Pennsylvania state budget proposals, 2009

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State Information

Main article: Pennsylvania state budget and finances

Proposed actions

Governor Ed Rendell

Gov. Rendell has proposed a $29 billion budget that increases spending on economic development and education but makes cuts elsewhere.[1] In an effort to generate more revenue for the state the governor recommended a tax on smokeless tobacco and an increase in the state cigarette tax. All of which, he estimated will generate approximately $100 million in revenue. Additionally the governor proposes using funds from the Rainy Day Fund but leaving $125 million in the fund. In terms of budget cuts the governor proposed cutting $395 million in spending by completely eliminating 20 percent of the 500 line items under the control of the Executive Branch.[2]

Even with the state's need to address the deficit and make the necessary budget cuts the governor emphasized that the state must continue to "move forward." When Gov. Rendell presented his proposed budget he said,"Even as it establishes fiscal stability, this budget moves Pennsylvania forward – and that is essential. We must enact our own economic stimulus to help companies create new jobs. We must continue to invest in increasing student achievement in our schools. We must make college more affordable to produce the next generation of leaders in the workforce. And we must provide more working adults with access to health insurance at a reasonable cost."[3]


In response to the Governor's proposed budget and the state's increasing budget gap Republican lawmakers proposed a budget that equals $27.3 billion, approximately $1.7 billion less than the Governor's budget recommendation. The proposal, also known as Senate Bill 850, includes no tax increases, but it calls for deep program cuts. For example, schools would get $1 billion less.[4] The bill was sponsored by Sen. Jake Corman. The proposal is 2.6 percent less than the current year's $28 billion budget. The proposal relies on $24.6 billion in state revenue plus $2.7 billion in federal stimulus money. Sen. Rob Wonderling said, "unlike the federal government we can't print money" for cutting what he described as "worthwhile programs and just like everybody else, the commonwealth has to tighten its belt during an economic downturn." Sen. Chuck McIlhinney added, "The alternative is jacking up the income tax or pushing the sales tax to 8 percent, and those aren't good alternatives."[5]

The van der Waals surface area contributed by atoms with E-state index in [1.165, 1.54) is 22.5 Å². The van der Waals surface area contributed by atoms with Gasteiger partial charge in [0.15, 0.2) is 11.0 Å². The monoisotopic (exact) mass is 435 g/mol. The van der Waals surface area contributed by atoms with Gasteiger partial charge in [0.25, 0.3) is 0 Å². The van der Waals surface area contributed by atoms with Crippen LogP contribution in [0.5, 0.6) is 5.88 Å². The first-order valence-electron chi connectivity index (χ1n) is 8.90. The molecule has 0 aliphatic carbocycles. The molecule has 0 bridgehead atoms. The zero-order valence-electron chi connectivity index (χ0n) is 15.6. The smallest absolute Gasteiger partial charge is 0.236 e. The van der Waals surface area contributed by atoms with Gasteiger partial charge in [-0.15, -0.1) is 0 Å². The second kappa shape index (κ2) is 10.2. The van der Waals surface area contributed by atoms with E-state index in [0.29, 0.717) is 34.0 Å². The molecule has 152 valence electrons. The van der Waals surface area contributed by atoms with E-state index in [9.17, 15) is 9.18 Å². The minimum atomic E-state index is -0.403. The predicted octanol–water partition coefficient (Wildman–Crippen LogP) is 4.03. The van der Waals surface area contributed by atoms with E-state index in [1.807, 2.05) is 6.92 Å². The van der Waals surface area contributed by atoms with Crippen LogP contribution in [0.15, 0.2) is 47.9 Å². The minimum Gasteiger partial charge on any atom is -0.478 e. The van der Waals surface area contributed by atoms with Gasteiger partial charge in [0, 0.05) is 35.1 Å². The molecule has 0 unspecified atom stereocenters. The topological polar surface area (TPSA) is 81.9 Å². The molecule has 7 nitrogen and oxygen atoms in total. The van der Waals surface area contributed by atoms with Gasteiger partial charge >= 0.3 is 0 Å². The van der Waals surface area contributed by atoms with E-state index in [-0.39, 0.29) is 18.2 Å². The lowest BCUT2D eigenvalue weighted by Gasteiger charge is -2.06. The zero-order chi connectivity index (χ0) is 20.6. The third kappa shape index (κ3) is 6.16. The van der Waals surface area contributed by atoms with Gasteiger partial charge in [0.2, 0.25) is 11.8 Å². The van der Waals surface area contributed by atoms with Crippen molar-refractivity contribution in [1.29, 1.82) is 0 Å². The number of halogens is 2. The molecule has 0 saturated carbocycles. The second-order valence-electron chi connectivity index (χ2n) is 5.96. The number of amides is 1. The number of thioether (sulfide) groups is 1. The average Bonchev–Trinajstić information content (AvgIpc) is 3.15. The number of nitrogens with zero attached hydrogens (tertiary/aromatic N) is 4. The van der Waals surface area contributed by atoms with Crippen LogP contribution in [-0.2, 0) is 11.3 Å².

In an effort to reduce the state's budget deficit, Democrats are proposing raising the income tax as a solution. The proposal has not been officially submitted but lawmakers stated that the increase would be the quickest way to raise millions for services like healthcare and education. Currently the income tax is 3.07 percent. House Appropriations Committee Chair Dwight Evans said, "Do we need to make decisions that are painful? Absolutely. But we recognize that when we make cuts, we simply shift the burden to the counties, cities, school districts, churches and charities... By the same token, when the state spends money there is a ripple effect in the commmunities where we invest our dollars."[6] Raising the tax by 0.01 percent would generate about $300 million statewide for the fiscal year starting July 1, 2009, said Democratic officials.